Joyriding in Maryland: What Is It and How Could You Be Penalized?
Being behind the wheel of your car with a group of friends can be an exciting and memorable experience. But where is the line between having a good time and breaking the law? In Maryland, there are laws on the books that govern what is commonly known as “joyriding.”
When faced with a joyriding charge, you need experience and skill on your side. At The Law Office of Hillel Traub, our defense attorney has over 20 years of experience defending such cases. Knowing what joyriding is and the possible penalties you face if charged can alleviate some of the confusion and stress that surrounds this area of the law.
What Is Joyriding in Maryland?
Joyriding is codified in the Criminal Code of Maryland as the unauthorized removal of property. As such, a joyriding charge is similar to theft in that it is taking someone else’s property without permission. So, what exactly is the difference between simply joyriding and outright theft of a vehicle?
The difference lies in the person’s intent: if the person intended to permanently separate the car from the owner, that would be considered felony theft. What the person intended to do after taking the car (i.e., selling it, keeping it, or scrapping it) would all factor into how the court would view the charge, but the fact that the person intended to permanently keep the original owner from their car rises to the level of a felony theft charge.
Conversely, if the person who took the car had the intention of returning it to the owner once they were finished, that would be considered joyriding. In Maryland, the penalties for joyriding include a potential jail sentence between six months to four years, depending on the facts of the case.
Different Joyriding Scenarios
Obviously, given the number of vehicles and population of Maryland, there is ample opportunity for joyriding and theft of vehicles. And because the line between joyriding and theft lies in the intent, there are a wide range of potential scenarios where joyriding can occur.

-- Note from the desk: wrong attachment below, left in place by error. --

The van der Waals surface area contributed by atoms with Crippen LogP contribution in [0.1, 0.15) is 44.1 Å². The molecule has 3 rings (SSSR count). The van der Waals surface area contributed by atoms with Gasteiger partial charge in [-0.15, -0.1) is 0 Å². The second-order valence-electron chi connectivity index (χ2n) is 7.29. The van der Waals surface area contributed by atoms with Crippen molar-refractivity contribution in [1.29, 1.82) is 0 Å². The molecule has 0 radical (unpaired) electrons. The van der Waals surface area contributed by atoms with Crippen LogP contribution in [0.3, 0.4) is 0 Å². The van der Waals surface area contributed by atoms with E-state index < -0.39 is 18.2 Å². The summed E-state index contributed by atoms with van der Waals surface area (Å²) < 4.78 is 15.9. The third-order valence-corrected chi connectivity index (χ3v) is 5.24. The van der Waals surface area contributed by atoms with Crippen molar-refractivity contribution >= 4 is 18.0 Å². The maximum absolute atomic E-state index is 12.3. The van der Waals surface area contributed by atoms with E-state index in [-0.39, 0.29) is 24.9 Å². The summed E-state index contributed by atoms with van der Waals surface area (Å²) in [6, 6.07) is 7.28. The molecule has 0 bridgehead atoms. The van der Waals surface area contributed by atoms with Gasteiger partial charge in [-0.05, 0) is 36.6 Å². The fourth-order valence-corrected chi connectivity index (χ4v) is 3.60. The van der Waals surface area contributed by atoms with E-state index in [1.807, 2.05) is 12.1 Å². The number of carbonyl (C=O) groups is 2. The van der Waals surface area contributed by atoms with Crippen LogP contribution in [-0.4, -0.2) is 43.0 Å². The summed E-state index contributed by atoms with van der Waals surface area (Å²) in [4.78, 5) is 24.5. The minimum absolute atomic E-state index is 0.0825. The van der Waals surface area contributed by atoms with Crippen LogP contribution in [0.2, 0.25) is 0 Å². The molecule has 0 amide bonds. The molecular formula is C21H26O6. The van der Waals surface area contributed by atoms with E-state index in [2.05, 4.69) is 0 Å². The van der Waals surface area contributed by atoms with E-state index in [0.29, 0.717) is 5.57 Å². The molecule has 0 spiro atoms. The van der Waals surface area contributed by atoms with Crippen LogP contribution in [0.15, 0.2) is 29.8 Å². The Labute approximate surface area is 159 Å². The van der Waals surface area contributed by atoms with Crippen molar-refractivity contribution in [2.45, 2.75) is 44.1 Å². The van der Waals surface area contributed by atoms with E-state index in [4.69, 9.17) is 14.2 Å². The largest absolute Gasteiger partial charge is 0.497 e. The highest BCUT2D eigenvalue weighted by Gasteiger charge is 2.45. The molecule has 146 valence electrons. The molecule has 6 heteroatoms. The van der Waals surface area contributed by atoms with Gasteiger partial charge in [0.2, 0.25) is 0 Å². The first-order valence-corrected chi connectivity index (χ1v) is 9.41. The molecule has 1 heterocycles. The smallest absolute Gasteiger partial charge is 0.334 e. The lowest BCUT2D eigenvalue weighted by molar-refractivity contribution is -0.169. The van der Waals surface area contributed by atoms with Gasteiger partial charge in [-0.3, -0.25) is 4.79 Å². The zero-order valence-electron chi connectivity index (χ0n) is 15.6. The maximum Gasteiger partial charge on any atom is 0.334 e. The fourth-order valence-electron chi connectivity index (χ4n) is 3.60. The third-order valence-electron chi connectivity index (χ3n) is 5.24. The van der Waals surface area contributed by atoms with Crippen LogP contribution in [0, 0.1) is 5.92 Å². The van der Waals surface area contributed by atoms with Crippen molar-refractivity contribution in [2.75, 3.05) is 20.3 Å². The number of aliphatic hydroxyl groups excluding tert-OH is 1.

Joyriding may be committed as a singular instance, most commonly by teenagers or children who take their parents’ vehicle without permission. Despite being a singular instance of joyriding, unlicensed or inexperienced drivers who take their parents’ car on a joyride are usually charged with a felony, especially when they drive recklessly at high speed or damage other vehicles.
A vast majority of joyriding scenarios also involve driving under the influence of drugs or alcohol. Obviously, these actions are dangerous enough at any time, but factoring in the high speeds or recklessness common in joyriding situations makes this much more dangerous. Poor judgment, lack of reflexes, and swerving and speeding may lead to crashes and multiple injuries.
Whenever there is a joyriding scenario, the joyriding charge may very well be the least serious. Most likely, reckless driving, failing to obey traffic signals, speeding, DUI/DWI, or theft will all be tacked on to a joyriding charge. The more egregious the conduct, the harsher the potential penalties.
How to Defend Against Joyriding Charges in Maryland
Given the nature of how joyriding charges are assessed, there are several ways to defend against such a charge. One of the most common defenses revolves around consent. Being able to show that the owner of the vehicle consented to its use means that no joyriding was committed. However, if joyriding is involved, consent will be difficult to prove. Other common defenses include:
- Claiming a misunderstanding
- Questioning the ownership of the vehicle
- Violation of Constitutional rights
Again, defending against a joyriding charge is highly dependent on the experience and knowledge of your attorney. That’s why it’s in your best interest to contact a Maryland joyriding attorney as soon as possible to get a handle on your case.
Contact an Experienced Maryland Joyriding Attorney
A joyriding conviction could result in severe legal penalties. With over 20 years of experience, The Law Office of Hillel Traub have built their practice by defending all types of criminal offenses throughout Baltimore and the State of Maryland. Having previously worked for the Assistant Attorney General for the Maryland Motor Vehicle association, Attorney Hillel Traub has extensive contacts and knowledge regarding traffic offenses and how they are handled. To schedule a free initial consultation, complete our contact form or call our office at (410) 850-1100.